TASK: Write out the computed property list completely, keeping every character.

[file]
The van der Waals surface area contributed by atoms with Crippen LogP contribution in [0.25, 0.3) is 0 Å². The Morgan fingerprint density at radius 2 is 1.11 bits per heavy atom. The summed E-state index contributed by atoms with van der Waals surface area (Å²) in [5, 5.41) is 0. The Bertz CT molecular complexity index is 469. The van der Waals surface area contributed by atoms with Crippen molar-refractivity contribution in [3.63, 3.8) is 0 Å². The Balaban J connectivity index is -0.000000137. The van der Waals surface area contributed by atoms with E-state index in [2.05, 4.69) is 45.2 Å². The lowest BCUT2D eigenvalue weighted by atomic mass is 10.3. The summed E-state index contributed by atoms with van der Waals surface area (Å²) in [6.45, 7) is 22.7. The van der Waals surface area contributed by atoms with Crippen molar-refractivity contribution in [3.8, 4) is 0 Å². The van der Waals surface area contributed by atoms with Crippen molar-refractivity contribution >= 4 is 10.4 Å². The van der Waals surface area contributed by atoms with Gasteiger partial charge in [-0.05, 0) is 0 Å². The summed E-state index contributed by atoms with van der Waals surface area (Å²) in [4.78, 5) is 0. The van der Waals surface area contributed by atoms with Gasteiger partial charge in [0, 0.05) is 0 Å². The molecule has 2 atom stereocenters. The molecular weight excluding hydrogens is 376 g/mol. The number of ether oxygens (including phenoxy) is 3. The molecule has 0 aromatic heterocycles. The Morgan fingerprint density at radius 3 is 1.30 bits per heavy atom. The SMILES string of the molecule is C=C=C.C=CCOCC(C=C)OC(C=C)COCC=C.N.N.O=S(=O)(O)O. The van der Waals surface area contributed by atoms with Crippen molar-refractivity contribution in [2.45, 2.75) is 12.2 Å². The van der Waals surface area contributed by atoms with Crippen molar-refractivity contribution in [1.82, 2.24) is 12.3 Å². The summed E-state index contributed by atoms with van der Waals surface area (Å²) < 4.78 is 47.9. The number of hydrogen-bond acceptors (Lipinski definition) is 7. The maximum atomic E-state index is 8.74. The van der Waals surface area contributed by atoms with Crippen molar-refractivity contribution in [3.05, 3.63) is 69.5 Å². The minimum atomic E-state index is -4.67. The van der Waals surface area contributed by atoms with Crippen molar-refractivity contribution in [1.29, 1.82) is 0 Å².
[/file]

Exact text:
The van der Waals surface area contributed by atoms with Crippen LogP contribution in [0.25, 0.3) is 0 Å². The Morgan fingerprint density at radius 2 is 1.11 bits per heavy atom. The summed E-state index contributed by atoms with van der Waals surface area (Å²) in [5, 5.41) is 0. The Bertz CT molecular complexity index is 469. The van der Waals surface area contributed by atoms with Crippen molar-refractivity contribution in [3.63, 3.8) is 0 Å². The Balaban J connectivity index is -0.000000137. The van der Waals surface area contributed by atoms with E-state index in [2.05, 4.69) is 45.2 Å². The lowest BCUT2D eigenvalue weighted by atomic mass is 10.3. The summed E-state index contributed by atoms with van der Waals surface area (Å²) in [6.45, 7) is 22.7. The van der Waals surface area contributed by atoms with Crippen molar-refractivity contribution in [3.8, 4) is 0 Å². The van der Waals surface area contributed by atoms with Crippen molar-refractivity contribution >= 4 is 10.4 Å². The van der Waals surface area contributed by atoms with Gasteiger partial charge in [-0.05, 0) is 0 Å². The summed E-state index contributed by atoms with van der Waals surface area (Å²) in [4.78, 5) is 0. The van der Waals surface area contributed by atoms with Gasteiger partial charge in [0, 0.05) is 0 Å². The molecule has 2 atom stereocenters. The molecular weight excluding hydrogens is 376 g/mol. The number of ether oxygens (including phenoxy) is 3. The molecule has 0 aromatic heterocycles. The Morgan fingerprint density at radius 3 is 1.30 bits per heavy atom. The SMILES string of the molecule is C=C=C.C=CCOCC(C=C)OC(C=C)COCC=C.N.N.O=S(=O)(O)O. The van der Waals surface area contributed by atoms with Crippen molar-refractivity contribution in [2.45, 2.75) is 12.2 Å². The van der Waals surface area contributed by atoms with Crippen molar-refractivity contribution in [1.82, 2.24) is 12.3 Å². The summed E-state index contributed by atoms with van der Waals surface area (Å²) < 4.78 is 47.9. The number of hydrogen-bond acceptors (Lipinski definition) is 7. The maximum atomic E-state index is 8.74. The van der Waals surface area contributed by atoms with Crippen molar-refractivity contribution in [3.05, 3.63) is 69.5 Å². The minimum atomic E-state index is -4.67. The van der Waals surface area contributed by atoms with Crippen molar-refractivity contribution in [1.29, 1.82) is 0 Å².